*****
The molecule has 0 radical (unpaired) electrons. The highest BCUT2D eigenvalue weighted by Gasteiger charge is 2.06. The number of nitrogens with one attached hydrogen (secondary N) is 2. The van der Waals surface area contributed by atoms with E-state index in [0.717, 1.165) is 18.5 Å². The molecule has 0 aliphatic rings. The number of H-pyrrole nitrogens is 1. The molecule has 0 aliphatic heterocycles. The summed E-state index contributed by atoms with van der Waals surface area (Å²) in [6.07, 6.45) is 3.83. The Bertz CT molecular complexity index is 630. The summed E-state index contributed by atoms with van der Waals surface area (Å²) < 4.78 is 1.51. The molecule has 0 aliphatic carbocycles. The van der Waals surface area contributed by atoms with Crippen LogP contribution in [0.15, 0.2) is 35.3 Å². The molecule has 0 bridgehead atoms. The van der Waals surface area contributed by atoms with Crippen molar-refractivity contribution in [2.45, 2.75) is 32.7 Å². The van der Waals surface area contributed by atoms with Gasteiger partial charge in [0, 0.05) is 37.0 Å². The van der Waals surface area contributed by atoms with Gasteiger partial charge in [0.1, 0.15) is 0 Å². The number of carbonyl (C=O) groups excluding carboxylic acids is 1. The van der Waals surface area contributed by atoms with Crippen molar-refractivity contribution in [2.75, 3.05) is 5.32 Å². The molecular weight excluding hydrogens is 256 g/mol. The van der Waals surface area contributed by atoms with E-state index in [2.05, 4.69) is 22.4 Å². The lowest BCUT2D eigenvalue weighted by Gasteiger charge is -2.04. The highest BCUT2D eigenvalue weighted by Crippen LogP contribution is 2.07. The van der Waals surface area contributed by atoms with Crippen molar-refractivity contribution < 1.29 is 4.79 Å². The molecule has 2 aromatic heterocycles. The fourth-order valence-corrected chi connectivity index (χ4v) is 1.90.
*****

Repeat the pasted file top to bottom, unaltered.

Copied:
The molecule has 0 radical (unpaired) electrons. The highest BCUT2D eigenvalue weighted by Gasteiger charge is 2.06. The number of nitrogens with one attached hydrogen (secondary N) is 2. The van der Waals surface area contributed by atoms with E-state index in [0.717, 1.165) is 18.5 Å². The molecule has 0 aliphatic rings. The number of H-pyrrole nitrogens is 1. The molecule has 0 aliphatic heterocycles. The summed E-state index contributed by atoms with van der Waals surface area (Å²) in [6.07, 6.45) is 3.83. The Bertz CT molecular complexity index is 630. The summed E-state index contributed by atoms with van der Waals surface area (Å²) < 4.78 is 1.51. The molecule has 0 aliphatic carbocycles. The van der Waals surface area contributed by atoms with Crippen LogP contribution in [0.15, 0.2) is 35.3 Å². The molecule has 0 bridgehead atoms. The van der Waals surface area contributed by atoms with Crippen molar-refractivity contribution in [2.45, 2.75) is 32.7 Å². The van der Waals surface area contributed by atoms with Gasteiger partial charge in [0, 0.05) is 37.0 Å². The van der Waals surface area contributed by atoms with Gasteiger partial charge in [0.1, 0.15) is 0 Å². The number of carbonyl (C=O) groups excluding carboxylic acids is 1. The van der Waals surface area contributed by atoms with Crippen molar-refractivity contribution in [2.75, 3.05) is 5.32 Å². The molecular weight excluding hydrogens is 256 g/mol. The van der Waals surface area contributed by atoms with E-state index in [2.05, 4.69) is 22.4 Å². The lowest BCUT2D eigenvalue weighted by Gasteiger charge is -2.04. The highest BCUT2D eigenvalue weighted by Crippen LogP contribution is 2.07. The van der Waals surface area contributed by atoms with Crippen molar-refractivity contribution < 1.29 is 4.79 Å². The molecule has 2 aromatic heterocycles. The fourth-order valence-corrected chi connectivity index (χ4v) is 1.90.